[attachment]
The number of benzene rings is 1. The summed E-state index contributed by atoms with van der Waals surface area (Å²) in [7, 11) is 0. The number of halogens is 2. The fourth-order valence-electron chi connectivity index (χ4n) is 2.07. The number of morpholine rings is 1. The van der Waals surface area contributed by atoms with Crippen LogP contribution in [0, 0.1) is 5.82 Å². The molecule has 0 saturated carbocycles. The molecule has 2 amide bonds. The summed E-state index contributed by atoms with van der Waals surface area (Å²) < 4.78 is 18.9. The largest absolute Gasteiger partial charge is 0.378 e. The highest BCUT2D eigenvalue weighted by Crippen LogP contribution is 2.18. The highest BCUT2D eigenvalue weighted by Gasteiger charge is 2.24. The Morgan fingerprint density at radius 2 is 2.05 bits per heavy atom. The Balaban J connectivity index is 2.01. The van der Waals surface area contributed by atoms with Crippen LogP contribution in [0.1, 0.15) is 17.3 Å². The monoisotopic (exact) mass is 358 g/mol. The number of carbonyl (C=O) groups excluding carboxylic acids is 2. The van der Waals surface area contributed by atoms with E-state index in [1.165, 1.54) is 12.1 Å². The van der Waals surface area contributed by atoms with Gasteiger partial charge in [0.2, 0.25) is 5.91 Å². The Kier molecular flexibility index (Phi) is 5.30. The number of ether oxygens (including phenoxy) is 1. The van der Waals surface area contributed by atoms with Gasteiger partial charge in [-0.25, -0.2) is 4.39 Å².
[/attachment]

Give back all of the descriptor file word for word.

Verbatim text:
The number of benzene rings is 1. The summed E-state index contributed by atoms with van der Waals surface area (Å²) in [7, 11) is 0. The number of halogens is 2. The fourth-order valence-electron chi connectivity index (χ4n) is 2.07. The number of morpholine rings is 1. The van der Waals surface area contributed by atoms with Crippen LogP contribution in [0, 0.1) is 5.82 Å². The molecule has 0 saturated carbocycles. The molecule has 2 amide bonds. The summed E-state index contributed by atoms with van der Waals surface area (Å²) < 4.78 is 18.9. The largest absolute Gasteiger partial charge is 0.378 e. The highest BCUT2D eigenvalue weighted by Crippen LogP contribution is 2.18. The highest BCUT2D eigenvalue weighted by Gasteiger charge is 2.24. The Morgan fingerprint density at radius 2 is 2.05 bits per heavy atom. The Balaban J connectivity index is 2.01. The van der Waals surface area contributed by atoms with Crippen LogP contribution in [0.1, 0.15) is 17.3 Å². The monoisotopic (exact) mass is 358 g/mol. The number of carbonyl (C=O) groups excluding carboxylic acids is 2. The van der Waals surface area contributed by atoms with E-state index in [1.165, 1.54) is 12.1 Å². The van der Waals surface area contributed by atoms with Gasteiger partial charge in [0.2, 0.25) is 5.91 Å². The Kier molecular flexibility index (Phi) is 5.30. The number of ether oxygens (including phenoxy) is 1. The van der Waals surface area contributed by atoms with Gasteiger partial charge in [-0.25, -0.2) is 4.39 Å².